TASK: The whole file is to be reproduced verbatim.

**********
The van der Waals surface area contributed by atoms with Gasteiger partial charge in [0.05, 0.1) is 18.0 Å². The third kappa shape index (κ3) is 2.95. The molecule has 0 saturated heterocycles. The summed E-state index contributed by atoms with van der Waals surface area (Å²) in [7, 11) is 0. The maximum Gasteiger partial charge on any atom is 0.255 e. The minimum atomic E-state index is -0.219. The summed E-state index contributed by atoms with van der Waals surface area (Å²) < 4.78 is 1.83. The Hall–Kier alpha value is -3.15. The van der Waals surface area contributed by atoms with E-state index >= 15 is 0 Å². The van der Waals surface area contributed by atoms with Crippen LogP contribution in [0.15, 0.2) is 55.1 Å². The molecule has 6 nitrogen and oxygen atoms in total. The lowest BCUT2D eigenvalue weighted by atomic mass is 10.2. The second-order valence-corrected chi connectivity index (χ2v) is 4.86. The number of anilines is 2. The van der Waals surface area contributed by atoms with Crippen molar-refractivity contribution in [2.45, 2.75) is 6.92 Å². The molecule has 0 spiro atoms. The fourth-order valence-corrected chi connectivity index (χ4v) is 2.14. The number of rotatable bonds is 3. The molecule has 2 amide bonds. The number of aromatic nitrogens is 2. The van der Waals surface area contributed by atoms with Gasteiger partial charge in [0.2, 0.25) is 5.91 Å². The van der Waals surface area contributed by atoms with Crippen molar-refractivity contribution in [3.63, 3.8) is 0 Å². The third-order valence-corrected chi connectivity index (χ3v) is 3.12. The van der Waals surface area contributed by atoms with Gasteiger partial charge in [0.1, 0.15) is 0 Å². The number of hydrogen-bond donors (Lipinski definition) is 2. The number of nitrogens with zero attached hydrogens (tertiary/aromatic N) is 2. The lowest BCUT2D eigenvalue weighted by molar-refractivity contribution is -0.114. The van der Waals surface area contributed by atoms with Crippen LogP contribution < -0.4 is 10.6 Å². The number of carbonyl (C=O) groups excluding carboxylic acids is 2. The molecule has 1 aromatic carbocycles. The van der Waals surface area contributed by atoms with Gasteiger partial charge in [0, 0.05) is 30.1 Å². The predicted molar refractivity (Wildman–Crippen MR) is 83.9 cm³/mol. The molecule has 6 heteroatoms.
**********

The van der Waals surface area contributed by atoms with Gasteiger partial charge in [0.05, 0.1) is 18.0 Å². The third kappa shape index (κ3) is 2.95. The molecule has 0 saturated heterocycles. The summed E-state index contributed by atoms with van der Waals surface area (Å²) in [7, 11) is 0. The maximum Gasteiger partial charge on any atom is 0.255 e. The minimum atomic E-state index is -0.219. The summed E-state index contributed by atoms with van der Waals surface area (Å²) < 4.78 is 1.83. The Hall–Kier alpha value is -3.15. The van der Waals surface area contributed by atoms with E-state index >= 15 is 0 Å². The van der Waals surface area contributed by atoms with Crippen LogP contribution in [0.15, 0.2) is 55.1 Å². The molecule has 6 nitrogen and oxygen atoms in total. The lowest BCUT2D eigenvalue weighted by atomic mass is 10.2. The second-order valence-corrected chi connectivity index (χ2v) is 4.86. The number of anilines is 2. The van der Waals surface area contributed by atoms with Crippen molar-refractivity contribution in [2.45, 2.75) is 6.92 Å². The molecule has 0 spiro atoms. The fourth-order valence-corrected chi connectivity index (χ4v) is 2.14. The number of rotatable bonds is 3. The molecule has 2 amide bonds. The number of aromatic nitrogens is 2. The van der Waals surface area contributed by atoms with Gasteiger partial charge in [0.2, 0.25) is 5.91 Å². The van der Waals surface area contributed by atoms with Crippen molar-refractivity contribution in [3.63, 3.8) is 0 Å². The third-order valence-corrected chi connectivity index (χ3v) is 3.12. The van der Waals surface area contributed by atoms with Gasteiger partial charge in [0.1, 0.15) is 0 Å². The number of hydrogen-bond donors (Lipinski definition) is 2. The number of nitrogens with zero attached hydrogens (tertiary/aromatic N) is 2. The lowest BCUT2D eigenvalue weighted by molar-refractivity contribution is -0.114. The van der Waals surface area contributed by atoms with Crippen LogP contribution < -0.4 is 10.6 Å². The number of carbonyl (C=O) groups excluding carboxylic acids is 2. The molecule has 1 aromatic carbocycles. The van der Waals surface area contributed by atoms with Gasteiger partial charge in [0, 0.05) is 30.1 Å². The predicted molar refractivity (Wildman–Crippen MR) is 83.9 cm³/mol. The molecule has 6 heteroatoms.